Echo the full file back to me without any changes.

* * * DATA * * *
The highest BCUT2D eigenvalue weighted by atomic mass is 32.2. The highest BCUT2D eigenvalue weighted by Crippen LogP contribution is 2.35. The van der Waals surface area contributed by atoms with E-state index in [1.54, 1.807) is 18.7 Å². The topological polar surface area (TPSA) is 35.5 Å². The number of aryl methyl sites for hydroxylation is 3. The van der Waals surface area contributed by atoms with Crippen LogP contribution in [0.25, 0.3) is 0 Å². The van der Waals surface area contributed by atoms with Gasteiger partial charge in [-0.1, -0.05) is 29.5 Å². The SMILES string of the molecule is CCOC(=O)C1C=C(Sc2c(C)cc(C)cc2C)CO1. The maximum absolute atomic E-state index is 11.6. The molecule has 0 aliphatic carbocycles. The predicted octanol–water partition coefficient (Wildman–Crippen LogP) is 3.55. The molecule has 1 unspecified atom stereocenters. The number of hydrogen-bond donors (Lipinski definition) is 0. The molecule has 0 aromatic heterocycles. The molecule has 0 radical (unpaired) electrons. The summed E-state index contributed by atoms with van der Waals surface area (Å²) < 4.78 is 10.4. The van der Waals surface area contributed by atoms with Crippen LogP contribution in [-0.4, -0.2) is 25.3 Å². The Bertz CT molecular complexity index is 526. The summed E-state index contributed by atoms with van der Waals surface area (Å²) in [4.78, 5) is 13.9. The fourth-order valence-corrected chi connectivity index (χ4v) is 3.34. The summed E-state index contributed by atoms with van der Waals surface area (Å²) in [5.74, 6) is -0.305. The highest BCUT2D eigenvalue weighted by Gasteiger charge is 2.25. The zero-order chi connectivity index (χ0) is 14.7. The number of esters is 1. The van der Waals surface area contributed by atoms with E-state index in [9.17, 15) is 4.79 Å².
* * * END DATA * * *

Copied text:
The highest BCUT2D eigenvalue weighted by atomic mass is 32.2. The highest BCUT2D eigenvalue weighted by Crippen LogP contribution is 2.35. The van der Waals surface area contributed by atoms with E-state index in [1.54, 1.807) is 18.7 Å². The topological polar surface area (TPSA) is 35.5 Å². The number of aryl methyl sites for hydroxylation is 3. The van der Waals surface area contributed by atoms with Crippen LogP contribution in [0.25, 0.3) is 0 Å². The van der Waals surface area contributed by atoms with Gasteiger partial charge in [-0.1, -0.05) is 29.5 Å². The SMILES string of the molecule is CCOC(=O)C1C=C(Sc2c(C)cc(C)cc2C)CO1. The maximum absolute atomic E-state index is 11.6. The molecule has 0 aliphatic carbocycles. The predicted octanol–water partition coefficient (Wildman–Crippen LogP) is 3.55. The molecule has 1 unspecified atom stereocenters. The number of hydrogen-bond donors (Lipinski definition) is 0. The molecule has 0 aromatic heterocycles. The molecule has 0 radical (unpaired) electrons. The summed E-state index contributed by atoms with van der Waals surface area (Å²) < 4.78 is 10.4. The van der Waals surface area contributed by atoms with Crippen LogP contribution in [-0.4, -0.2) is 25.3 Å². The Bertz CT molecular complexity index is 526. The summed E-state index contributed by atoms with van der Waals surface area (Å²) in [4.78, 5) is 13.9. The fourth-order valence-corrected chi connectivity index (χ4v) is 3.34. The summed E-state index contributed by atoms with van der Waals surface area (Å²) in [5.74, 6) is -0.305. The highest BCUT2D eigenvalue weighted by Gasteiger charge is 2.25. The zero-order chi connectivity index (χ0) is 14.7. The number of esters is 1. The van der Waals surface area contributed by atoms with E-state index in [9.17, 15) is 4.79 Å².